For the first few weeks most all grocers sold milk, as a leader, at about cost—or perhaps a few cents less as some of the large chains butted heads. The price hovered around $1.20 a gallon for some time. Then, as one grocer after another tired of the game, the price slipped into its natural slot at about $1.35, where it remained until forced up gradually, along with other produce, by the unrelenting pressure of inflation.
I watched this process from the corner of my eye, as it were, fully expecting the superficial philanthropist of the milk board to bring forth a new law to protect all and sundry from the ravages of a free market. When no new law was forthcoming after several months, it appeared to be time to look at the other side of the coin; after all, a reduction of almost one-third in the price of an item must be assumed to squeeze somewhere.
Processors and distributors are reluctant to discuss the matter on a dollar basis, which is their prerogative, of course. Those to whom I was able to talk were definitely in favor of price control, minimum price control, that is, on their products. Insofar as I have been able to determine, however, none of the state’s distributors has quit or gone bankrupt.
The dairymen who produce milk—feed and milk the cows, clean the barns, mend fences, sow pastures, put up silage, ad infinitum—were much more willing to talk. After all, these rugged individuals often work ten to twelve hours a day, seven days a week, in a valiant effort to make ends meet; they have nothing to hide. As a matter of fact, the price of milk at the farm was not cut when the milk board was ousted, so the actual producer is no worse off than before. Naturally, milk producers would like, and think they should have, an increase in the price of their product. But, at present feed grain prices, those with whom I talked admitted that they were not hurting unduly.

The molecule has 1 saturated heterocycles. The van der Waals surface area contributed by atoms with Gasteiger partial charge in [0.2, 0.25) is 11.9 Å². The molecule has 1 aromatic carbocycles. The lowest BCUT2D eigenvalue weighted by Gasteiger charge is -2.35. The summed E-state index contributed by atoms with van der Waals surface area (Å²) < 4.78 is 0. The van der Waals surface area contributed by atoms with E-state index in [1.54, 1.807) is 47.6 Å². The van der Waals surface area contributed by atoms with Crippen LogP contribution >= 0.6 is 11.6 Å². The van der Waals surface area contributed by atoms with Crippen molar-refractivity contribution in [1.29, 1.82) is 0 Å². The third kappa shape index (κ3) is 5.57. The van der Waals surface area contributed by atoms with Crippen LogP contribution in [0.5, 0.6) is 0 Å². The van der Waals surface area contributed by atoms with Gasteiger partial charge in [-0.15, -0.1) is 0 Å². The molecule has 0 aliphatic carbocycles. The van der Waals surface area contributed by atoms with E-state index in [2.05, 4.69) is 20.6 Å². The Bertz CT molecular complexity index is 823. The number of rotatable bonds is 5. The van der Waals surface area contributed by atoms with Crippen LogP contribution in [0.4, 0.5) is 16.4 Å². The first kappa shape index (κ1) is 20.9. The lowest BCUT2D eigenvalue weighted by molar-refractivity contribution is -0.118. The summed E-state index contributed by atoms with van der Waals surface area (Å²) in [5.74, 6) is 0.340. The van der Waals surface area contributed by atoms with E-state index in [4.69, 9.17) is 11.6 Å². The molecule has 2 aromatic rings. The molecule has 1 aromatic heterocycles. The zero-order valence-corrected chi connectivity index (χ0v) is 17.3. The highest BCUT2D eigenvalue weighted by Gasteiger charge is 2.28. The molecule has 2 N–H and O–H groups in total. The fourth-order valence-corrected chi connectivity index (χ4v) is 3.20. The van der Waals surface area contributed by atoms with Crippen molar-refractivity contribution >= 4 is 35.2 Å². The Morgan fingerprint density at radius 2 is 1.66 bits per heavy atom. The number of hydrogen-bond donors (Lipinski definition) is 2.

So, draw your own conclusions as to what happened to the extra fifty cents for each gallon of milk sold when the board was in command. Without this boon, the producer is no worse off. Processors and distributors are still in business and apparently doing well. The grocer is still happy; he can sell milk as high as the market will stand or run it at cost to draw more customers. Needless to say, the consumer is better off and one would think a wee bit happier.
The price of milk has inched up since that time, about the same as other foods to keep pace with inflation. But it is still about fifteen per cent less than it was two years ago, and the shortage predicted by the milk board has failed to materialize. Faced with evidence of this nature, one may ponder what the bottom line would look like if all laws that inhibit the voluntary exchange of goods were struck down. More specifically, what would it be like to live in a free market economy?